I mean, come on…
What could be better than working 12 hours a week with summers off, teaching a subject you love, hanging out with kids, job security, and all with a decent salary and benefits?
I’ve always thought college profs live the life…
Now in the United States to be a college professor, you usually need a doctor’s degree or at least a masters. You need certifications and other requirements often out of reach for most people.
However, in Ecuador it is much easier to get a university teaching job, and many foreigners do.
The job is the same, the hours are the same as the States, but the salary is less, usually starting around $15 an hour in the cities and it goes up from there…but remember that cost of living in Ecuador is also much less.
Now, many Ecuadorians “look up” to foreigners… and you…being an established pro in your field from abroad… could stand out.
Many universities in Ecuador are hard pressed to find knowledgeable pros in specialized areas who can teach their subject in English.
That’s where you come in.
Now I am not just talking about teaching English (arrgh), but actually teaching your area of expertise to local kids.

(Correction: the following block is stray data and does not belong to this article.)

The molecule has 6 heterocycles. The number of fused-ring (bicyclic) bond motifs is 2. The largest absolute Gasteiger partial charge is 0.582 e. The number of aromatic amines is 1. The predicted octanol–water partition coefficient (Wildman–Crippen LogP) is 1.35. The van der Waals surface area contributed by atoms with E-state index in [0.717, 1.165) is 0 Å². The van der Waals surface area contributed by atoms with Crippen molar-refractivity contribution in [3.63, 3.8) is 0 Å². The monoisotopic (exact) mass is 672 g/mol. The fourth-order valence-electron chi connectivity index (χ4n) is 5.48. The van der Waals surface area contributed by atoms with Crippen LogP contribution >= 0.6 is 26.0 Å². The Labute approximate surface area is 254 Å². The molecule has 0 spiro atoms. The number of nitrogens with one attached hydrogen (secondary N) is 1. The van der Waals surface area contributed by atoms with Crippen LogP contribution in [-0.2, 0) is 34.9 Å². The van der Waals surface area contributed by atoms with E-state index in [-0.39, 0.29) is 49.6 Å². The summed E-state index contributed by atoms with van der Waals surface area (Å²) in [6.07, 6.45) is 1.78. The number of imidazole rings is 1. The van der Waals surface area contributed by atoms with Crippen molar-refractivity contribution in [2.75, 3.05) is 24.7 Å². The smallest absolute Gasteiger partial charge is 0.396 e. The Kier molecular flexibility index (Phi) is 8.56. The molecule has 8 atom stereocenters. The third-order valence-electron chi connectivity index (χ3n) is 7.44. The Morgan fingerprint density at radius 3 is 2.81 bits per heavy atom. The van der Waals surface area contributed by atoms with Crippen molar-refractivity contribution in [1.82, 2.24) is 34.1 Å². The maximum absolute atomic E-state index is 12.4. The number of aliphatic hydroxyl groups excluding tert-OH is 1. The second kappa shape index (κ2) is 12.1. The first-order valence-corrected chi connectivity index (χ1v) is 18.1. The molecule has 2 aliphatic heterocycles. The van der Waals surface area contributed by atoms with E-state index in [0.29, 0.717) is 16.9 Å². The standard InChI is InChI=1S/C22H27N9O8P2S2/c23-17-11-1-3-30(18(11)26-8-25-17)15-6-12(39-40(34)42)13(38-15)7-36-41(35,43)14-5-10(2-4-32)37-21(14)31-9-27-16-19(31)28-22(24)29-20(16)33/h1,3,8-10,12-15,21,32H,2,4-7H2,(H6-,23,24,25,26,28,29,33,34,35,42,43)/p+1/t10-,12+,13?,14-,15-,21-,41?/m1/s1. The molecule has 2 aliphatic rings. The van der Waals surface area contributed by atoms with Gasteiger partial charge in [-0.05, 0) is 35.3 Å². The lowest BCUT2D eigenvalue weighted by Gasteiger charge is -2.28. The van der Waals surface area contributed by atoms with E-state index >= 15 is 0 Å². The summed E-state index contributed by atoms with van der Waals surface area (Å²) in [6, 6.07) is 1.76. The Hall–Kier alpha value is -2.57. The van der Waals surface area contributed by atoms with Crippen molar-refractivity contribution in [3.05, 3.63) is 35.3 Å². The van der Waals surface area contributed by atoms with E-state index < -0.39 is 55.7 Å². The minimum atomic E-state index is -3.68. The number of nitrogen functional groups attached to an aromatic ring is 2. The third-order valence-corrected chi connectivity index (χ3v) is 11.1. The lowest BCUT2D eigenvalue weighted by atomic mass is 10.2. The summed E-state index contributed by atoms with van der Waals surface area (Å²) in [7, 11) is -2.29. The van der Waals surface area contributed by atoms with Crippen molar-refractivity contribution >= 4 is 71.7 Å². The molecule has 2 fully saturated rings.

The only requirement for the teaching jobs is basically knowledge of the subject area. I have guest-taught in several universities in Ecuador, and I have seen young teachers and old, educated and not so educated…all across the board.
In order to get the teaching jobs, the easiest way in is to know someone who works at the University… a teacher or administrator who can put a good word in for you.
The best way to meet people who work at universities is to take an adult-ed class at a University. Most of the universities down here have them. A more innovative way would be to go to the free courses the chamber of commerce usually offers. Or try to attend a local church, another good place to meet people.
If you don’t know anyone, you could go straight to the university with your resume and drop it off. If you do that, try not to just leave it with the secretary. Do your homework beforehand and actually ask to see a particular school administrator and hand it to them personally.
Suerte! School’s in session!
If you liked this, you’d love my weekly newsletter, revealing all the good, the bad and the ugly about life and investing in Ecuador. Unsubscribe at any time: